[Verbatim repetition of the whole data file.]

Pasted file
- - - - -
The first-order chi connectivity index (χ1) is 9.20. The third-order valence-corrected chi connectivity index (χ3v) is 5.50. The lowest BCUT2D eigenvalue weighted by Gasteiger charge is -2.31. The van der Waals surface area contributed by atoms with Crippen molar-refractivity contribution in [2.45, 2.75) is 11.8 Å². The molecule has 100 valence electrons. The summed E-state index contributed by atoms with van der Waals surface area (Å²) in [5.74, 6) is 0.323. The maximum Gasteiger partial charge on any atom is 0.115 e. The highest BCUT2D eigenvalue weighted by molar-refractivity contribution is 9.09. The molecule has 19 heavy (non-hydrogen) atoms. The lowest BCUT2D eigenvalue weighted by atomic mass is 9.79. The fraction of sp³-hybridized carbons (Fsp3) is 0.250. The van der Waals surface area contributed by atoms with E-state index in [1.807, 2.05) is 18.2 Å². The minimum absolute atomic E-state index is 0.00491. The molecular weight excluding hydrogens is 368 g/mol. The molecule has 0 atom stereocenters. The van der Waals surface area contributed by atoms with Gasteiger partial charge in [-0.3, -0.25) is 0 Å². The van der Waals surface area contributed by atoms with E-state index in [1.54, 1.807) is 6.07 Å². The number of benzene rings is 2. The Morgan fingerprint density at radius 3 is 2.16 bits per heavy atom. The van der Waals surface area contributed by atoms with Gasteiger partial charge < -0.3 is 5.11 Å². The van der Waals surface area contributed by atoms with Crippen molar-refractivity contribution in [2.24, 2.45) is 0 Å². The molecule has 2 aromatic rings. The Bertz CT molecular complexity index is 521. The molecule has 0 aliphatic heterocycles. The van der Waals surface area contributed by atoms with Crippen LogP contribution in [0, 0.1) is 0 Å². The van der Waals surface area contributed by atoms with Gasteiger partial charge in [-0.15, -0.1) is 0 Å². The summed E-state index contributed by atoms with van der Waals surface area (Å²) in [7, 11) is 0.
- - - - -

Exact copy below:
The first-order chi connectivity index (χ1) is 9.20. The third-order valence-corrected chi connectivity index (χ3v) is 5.50. The lowest BCUT2D eigenvalue weighted by Gasteiger charge is -2.31. The van der Waals surface area contributed by atoms with Crippen molar-refractivity contribution in [2.45, 2.75) is 11.8 Å². The molecule has 100 valence electrons. The summed E-state index contributed by atoms with van der Waals surface area (Å²) in [5.74, 6) is 0.323. The maximum Gasteiger partial charge on any atom is 0.115 e. The highest BCUT2D eigenvalue weighted by molar-refractivity contribution is 9.09. The molecule has 19 heavy (non-hydrogen) atoms. The lowest BCUT2D eigenvalue weighted by atomic mass is 9.79. The fraction of sp³-hybridized carbons (Fsp3) is 0.250. The van der Waals surface area contributed by atoms with E-state index in [1.807, 2.05) is 18.2 Å². The minimum absolute atomic E-state index is 0.00491. The molecular weight excluding hydrogens is 368 g/mol. The molecule has 0 atom stereocenters. The van der Waals surface area contributed by atoms with Gasteiger partial charge in [-0.3, -0.25) is 0 Å². The van der Waals surface area contributed by atoms with E-state index in [1.54, 1.807) is 6.07 Å². The number of benzene rings is 2. The Morgan fingerprint density at radius 3 is 2.16 bits per heavy atom. The van der Waals surface area contributed by atoms with Gasteiger partial charge < -0.3 is 5.11 Å². The van der Waals surface area contributed by atoms with Crippen molar-refractivity contribution in [2.24, 2.45) is 0 Å². The molecule has 2 aromatic rings. The Bertz CT molecular complexity index is 521. The molecule has 0 aliphatic heterocycles. The van der Waals surface area contributed by atoms with Crippen LogP contribution in [0, 0.1) is 0 Å². The van der Waals surface area contributed by atoms with Gasteiger partial charge in [-0.15, -0.1) is 0 Å². The summed E-state index contributed by atoms with van der Waals surface area (Å²) in [7, 11) is 0.